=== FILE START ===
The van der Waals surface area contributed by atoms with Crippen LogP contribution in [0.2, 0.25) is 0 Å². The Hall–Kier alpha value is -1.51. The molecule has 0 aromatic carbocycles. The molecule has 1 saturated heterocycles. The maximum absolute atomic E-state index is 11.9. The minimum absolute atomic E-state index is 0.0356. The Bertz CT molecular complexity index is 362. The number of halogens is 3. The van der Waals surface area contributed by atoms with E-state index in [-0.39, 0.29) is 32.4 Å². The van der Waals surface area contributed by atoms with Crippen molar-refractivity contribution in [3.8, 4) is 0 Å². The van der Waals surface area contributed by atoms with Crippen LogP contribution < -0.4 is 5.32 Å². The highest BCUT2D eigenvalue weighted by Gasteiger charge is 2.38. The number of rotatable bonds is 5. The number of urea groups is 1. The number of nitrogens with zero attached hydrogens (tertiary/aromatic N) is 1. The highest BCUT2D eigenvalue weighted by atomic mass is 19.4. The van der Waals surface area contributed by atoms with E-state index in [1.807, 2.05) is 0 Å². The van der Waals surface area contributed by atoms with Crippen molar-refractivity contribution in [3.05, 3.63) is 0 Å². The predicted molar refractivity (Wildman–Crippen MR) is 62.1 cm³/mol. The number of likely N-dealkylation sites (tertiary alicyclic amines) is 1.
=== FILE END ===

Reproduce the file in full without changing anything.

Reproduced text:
The van der Waals surface area contributed by atoms with Crippen LogP contribution in [0.2, 0.25) is 0 Å². The Hall–Kier alpha value is -1.51. The molecule has 0 aromatic carbocycles. The molecule has 1 saturated heterocycles. The maximum absolute atomic E-state index is 11.9. The minimum absolute atomic E-state index is 0.0356. The Bertz CT molecular complexity index is 362. The number of halogens is 3. The van der Waals surface area contributed by atoms with E-state index in [-0.39, 0.29) is 32.4 Å². The van der Waals surface area contributed by atoms with Crippen molar-refractivity contribution in [3.8, 4) is 0 Å². The van der Waals surface area contributed by atoms with Crippen LogP contribution < -0.4 is 5.32 Å². The highest BCUT2D eigenvalue weighted by Gasteiger charge is 2.38. The number of rotatable bonds is 5. The number of urea groups is 1. The number of nitrogens with zero attached hydrogens (tertiary/aromatic N) is 1. The highest BCUT2D eigenvalue weighted by atomic mass is 19.4. The van der Waals surface area contributed by atoms with E-state index in [1.807, 2.05) is 0 Å². The van der Waals surface area contributed by atoms with Crippen molar-refractivity contribution in [3.05, 3.63) is 0 Å². The predicted molar refractivity (Wildman–Crippen MR) is 62.1 cm³/mol. The number of likely N-dealkylation sites (tertiary alicyclic amines) is 1.